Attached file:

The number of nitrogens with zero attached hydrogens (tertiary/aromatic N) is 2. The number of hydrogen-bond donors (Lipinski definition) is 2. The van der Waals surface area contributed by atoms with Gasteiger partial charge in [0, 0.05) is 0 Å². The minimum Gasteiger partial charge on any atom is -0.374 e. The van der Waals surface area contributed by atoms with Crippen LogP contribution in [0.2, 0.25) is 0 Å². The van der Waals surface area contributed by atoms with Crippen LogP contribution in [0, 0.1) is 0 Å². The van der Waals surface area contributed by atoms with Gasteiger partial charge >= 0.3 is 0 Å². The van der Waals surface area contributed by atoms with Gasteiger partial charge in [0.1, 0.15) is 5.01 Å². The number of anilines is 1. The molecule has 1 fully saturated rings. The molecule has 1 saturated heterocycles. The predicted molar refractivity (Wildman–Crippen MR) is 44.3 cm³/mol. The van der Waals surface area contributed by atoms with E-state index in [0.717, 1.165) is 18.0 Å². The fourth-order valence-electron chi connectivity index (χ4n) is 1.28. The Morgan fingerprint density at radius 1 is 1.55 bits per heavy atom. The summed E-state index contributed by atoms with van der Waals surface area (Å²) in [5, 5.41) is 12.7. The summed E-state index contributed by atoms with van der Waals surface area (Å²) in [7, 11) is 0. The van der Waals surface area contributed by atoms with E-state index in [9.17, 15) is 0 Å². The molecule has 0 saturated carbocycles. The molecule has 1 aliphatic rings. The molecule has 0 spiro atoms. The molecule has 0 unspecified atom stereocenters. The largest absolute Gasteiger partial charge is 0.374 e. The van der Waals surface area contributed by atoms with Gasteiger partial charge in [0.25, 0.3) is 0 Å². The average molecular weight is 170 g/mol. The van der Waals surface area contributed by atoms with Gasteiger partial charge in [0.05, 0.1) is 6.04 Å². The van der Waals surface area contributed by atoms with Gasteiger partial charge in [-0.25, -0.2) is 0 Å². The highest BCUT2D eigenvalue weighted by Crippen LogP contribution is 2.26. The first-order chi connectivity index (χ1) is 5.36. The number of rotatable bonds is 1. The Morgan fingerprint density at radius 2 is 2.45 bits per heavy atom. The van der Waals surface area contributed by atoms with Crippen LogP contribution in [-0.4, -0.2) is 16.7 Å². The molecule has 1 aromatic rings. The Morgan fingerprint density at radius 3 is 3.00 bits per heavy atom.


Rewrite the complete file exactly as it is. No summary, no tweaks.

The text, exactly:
The number of nitrogens with zero attached hydrogens (tertiary/aromatic N) is 2. The number of hydrogen-bond donors (Lipinski definition) is 2. The van der Waals surface area contributed by atoms with Gasteiger partial charge in [0, 0.05) is 0 Å². The minimum Gasteiger partial charge on any atom is -0.374 e. The van der Waals surface area contributed by atoms with Crippen LogP contribution in [0.2, 0.25) is 0 Å². The van der Waals surface area contributed by atoms with Crippen LogP contribution in [0, 0.1) is 0 Å². The van der Waals surface area contributed by atoms with Gasteiger partial charge >= 0.3 is 0 Å². The van der Waals surface area contributed by atoms with Gasteiger partial charge in [0.1, 0.15) is 5.01 Å². The number of anilines is 1. The molecule has 1 fully saturated rings. The molecule has 1 saturated heterocycles. The predicted molar refractivity (Wildman–Crippen MR) is 44.3 cm³/mol. The van der Waals surface area contributed by atoms with E-state index in [0.717, 1.165) is 18.0 Å². The fourth-order valence-electron chi connectivity index (χ4n) is 1.28. The Morgan fingerprint density at radius 1 is 1.55 bits per heavy atom. The summed E-state index contributed by atoms with van der Waals surface area (Å²) in [5, 5.41) is 12.7. The summed E-state index contributed by atoms with van der Waals surface area (Å²) in [7, 11) is 0. The van der Waals surface area contributed by atoms with E-state index in [9.17, 15) is 0 Å². The molecule has 0 saturated carbocycles. The molecule has 1 aliphatic rings. The molecule has 0 spiro atoms. The molecule has 0 unspecified atom stereocenters. The largest absolute Gasteiger partial charge is 0.374 e. The van der Waals surface area contributed by atoms with Gasteiger partial charge in [0.25, 0.3) is 0 Å². The average molecular weight is 170 g/mol. The van der Waals surface area contributed by atoms with Gasteiger partial charge in [0.05, 0.1) is 6.04 Å². The van der Waals surface area contributed by atoms with Gasteiger partial charge in [-0.25, -0.2) is 0 Å². The highest BCUT2D eigenvalue weighted by Crippen LogP contribution is 2.26. The first-order chi connectivity index (χ1) is 5.36. The number of rotatable bonds is 1. The Morgan fingerprint density at radius 2 is 2.45 bits per heavy atom. The van der Waals surface area contributed by atoms with Crippen LogP contribution in [-0.4, -0.2) is 16.7 Å². The molecule has 1 aromatic rings. The Morgan fingerprint density at radius 3 is 3.00 bits per heavy atom.